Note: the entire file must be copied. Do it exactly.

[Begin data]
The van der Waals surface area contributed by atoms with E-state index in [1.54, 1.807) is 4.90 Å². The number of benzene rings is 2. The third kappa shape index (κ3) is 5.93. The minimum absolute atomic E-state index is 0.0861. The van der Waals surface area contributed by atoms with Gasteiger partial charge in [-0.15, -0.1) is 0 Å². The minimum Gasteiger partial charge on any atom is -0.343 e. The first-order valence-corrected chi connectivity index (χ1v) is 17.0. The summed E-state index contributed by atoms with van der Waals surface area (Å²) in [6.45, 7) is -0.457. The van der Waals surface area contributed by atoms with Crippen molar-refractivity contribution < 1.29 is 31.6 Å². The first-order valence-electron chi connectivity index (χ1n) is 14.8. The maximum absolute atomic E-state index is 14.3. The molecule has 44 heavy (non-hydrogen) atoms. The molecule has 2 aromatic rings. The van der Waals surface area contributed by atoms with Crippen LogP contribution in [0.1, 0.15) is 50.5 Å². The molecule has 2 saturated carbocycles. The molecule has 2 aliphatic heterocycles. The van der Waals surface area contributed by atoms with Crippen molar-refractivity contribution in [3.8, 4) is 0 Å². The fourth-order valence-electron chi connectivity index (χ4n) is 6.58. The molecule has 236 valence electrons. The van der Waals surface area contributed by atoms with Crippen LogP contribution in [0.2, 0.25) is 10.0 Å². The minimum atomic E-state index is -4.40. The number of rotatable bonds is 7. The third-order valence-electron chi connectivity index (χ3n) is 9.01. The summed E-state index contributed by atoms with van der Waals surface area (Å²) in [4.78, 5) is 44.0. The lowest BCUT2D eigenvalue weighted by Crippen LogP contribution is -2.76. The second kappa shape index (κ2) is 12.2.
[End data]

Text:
The van der Waals surface area contributed by atoms with E-state index in [1.54, 1.807) is 4.90 Å². The number of benzene rings is 2. The third kappa shape index (κ3) is 5.93. The minimum absolute atomic E-state index is 0.0861. The van der Waals surface area contributed by atoms with Gasteiger partial charge in [-0.15, -0.1) is 0 Å². The minimum Gasteiger partial charge on any atom is -0.343 e. The first-order valence-corrected chi connectivity index (χ1v) is 17.0. The summed E-state index contributed by atoms with van der Waals surface area (Å²) in [6.45, 7) is -0.457. The van der Waals surface area contributed by atoms with Crippen molar-refractivity contribution < 1.29 is 31.6 Å². The first-order valence-electron chi connectivity index (χ1n) is 14.8. The maximum absolute atomic E-state index is 14.3. The molecule has 44 heavy (non-hydrogen) atoms. The molecule has 2 aromatic rings. The van der Waals surface area contributed by atoms with Crippen LogP contribution in [0.1, 0.15) is 50.5 Å². The molecule has 2 saturated carbocycles. The molecule has 2 aliphatic heterocycles. The van der Waals surface area contributed by atoms with Crippen molar-refractivity contribution in [3.8, 4) is 0 Å². The fourth-order valence-electron chi connectivity index (χ4n) is 6.58. The molecule has 236 valence electrons. The van der Waals surface area contributed by atoms with Crippen LogP contribution in [0.2, 0.25) is 10.0 Å². The minimum atomic E-state index is -4.40. The number of rotatable bonds is 7. The third-order valence-electron chi connectivity index (χ3n) is 9.01. The summed E-state index contributed by atoms with van der Waals surface area (Å²) in [4.78, 5) is 44.0. The lowest BCUT2D eigenvalue weighted by Crippen LogP contribution is -2.76. The second kappa shape index (κ2) is 12.2.